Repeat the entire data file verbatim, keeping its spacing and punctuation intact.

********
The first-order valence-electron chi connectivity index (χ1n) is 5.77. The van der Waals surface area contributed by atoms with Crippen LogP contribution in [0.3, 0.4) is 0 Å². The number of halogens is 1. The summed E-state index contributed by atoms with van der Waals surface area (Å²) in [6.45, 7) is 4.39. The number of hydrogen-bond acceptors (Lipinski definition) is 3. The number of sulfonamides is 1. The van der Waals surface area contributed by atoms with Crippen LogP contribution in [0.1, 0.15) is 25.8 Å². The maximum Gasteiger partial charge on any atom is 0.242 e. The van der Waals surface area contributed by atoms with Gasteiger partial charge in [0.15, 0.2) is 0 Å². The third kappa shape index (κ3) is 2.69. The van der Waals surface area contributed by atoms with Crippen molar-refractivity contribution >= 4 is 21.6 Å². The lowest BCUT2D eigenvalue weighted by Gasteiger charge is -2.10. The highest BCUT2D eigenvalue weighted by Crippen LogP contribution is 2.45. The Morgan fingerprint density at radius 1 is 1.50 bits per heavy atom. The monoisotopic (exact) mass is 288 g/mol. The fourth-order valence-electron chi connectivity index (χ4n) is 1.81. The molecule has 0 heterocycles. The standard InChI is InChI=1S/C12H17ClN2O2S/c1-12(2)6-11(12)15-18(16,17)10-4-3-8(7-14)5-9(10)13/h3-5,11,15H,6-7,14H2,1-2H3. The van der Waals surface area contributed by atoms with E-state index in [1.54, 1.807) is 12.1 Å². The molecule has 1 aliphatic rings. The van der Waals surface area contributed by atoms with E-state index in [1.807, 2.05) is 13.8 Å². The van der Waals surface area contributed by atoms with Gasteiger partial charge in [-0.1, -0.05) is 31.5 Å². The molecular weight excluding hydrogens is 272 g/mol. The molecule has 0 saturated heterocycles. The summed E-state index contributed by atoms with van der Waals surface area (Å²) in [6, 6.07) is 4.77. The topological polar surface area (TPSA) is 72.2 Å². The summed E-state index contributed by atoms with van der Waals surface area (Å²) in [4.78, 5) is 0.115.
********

The first-order valence-electron chi connectivity index (χ1n) is 5.77. The van der Waals surface area contributed by atoms with Crippen LogP contribution in [0.3, 0.4) is 0 Å². The number of halogens is 1. The summed E-state index contributed by atoms with van der Waals surface area (Å²) in [6.45, 7) is 4.39. The number of hydrogen-bond acceptors (Lipinski definition) is 3. The number of sulfonamides is 1. The van der Waals surface area contributed by atoms with Crippen LogP contribution in [0.1, 0.15) is 25.8 Å². The maximum Gasteiger partial charge on any atom is 0.242 e. The van der Waals surface area contributed by atoms with Gasteiger partial charge in [0.15, 0.2) is 0 Å². The third kappa shape index (κ3) is 2.69. The van der Waals surface area contributed by atoms with Crippen molar-refractivity contribution >= 4 is 21.6 Å². The lowest BCUT2D eigenvalue weighted by Gasteiger charge is -2.10. The highest BCUT2D eigenvalue weighted by Crippen LogP contribution is 2.45. The Morgan fingerprint density at radius 1 is 1.50 bits per heavy atom. The monoisotopic (exact) mass is 288 g/mol. The fourth-order valence-electron chi connectivity index (χ4n) is 1.81. The molecule has 0 heterocycles. The standard InChI is InChI=1S/C12H17ClN2O2S/c1-12(2)6-11(12)15-18(16,17)10-4-3-8(7-14)5-9(10)13/h3-5,11,15H,6-7,14H2,1-2H3. The van der Waals surface area contributed by atoms with E-state index in [1.54, 1.807) is 12.1 Å². The molecule has 1 aliphatic rings. The van der Waals surface area contributed by atoms with E-state index in [1.807, 2.05) is 13.8 Å². The van der Waals surface area contributed by atoms with Gasteiger partial charge in [-0.1, -0.05) is 31.5 Å². The molecular weight excluding hydrogens is 272 g/mol. The molecule has 0 saturated heterocycles. The summed E-state index contributed by atoms with van der Waals surface area (Å²) in [6, 6.07) is 4.77. The topological polar surface area (TPSA) is 72.2 Å². The summed E-state index contributed by atoms with van der Waals surface area (Å²) in [4.78, 5) is 0.115.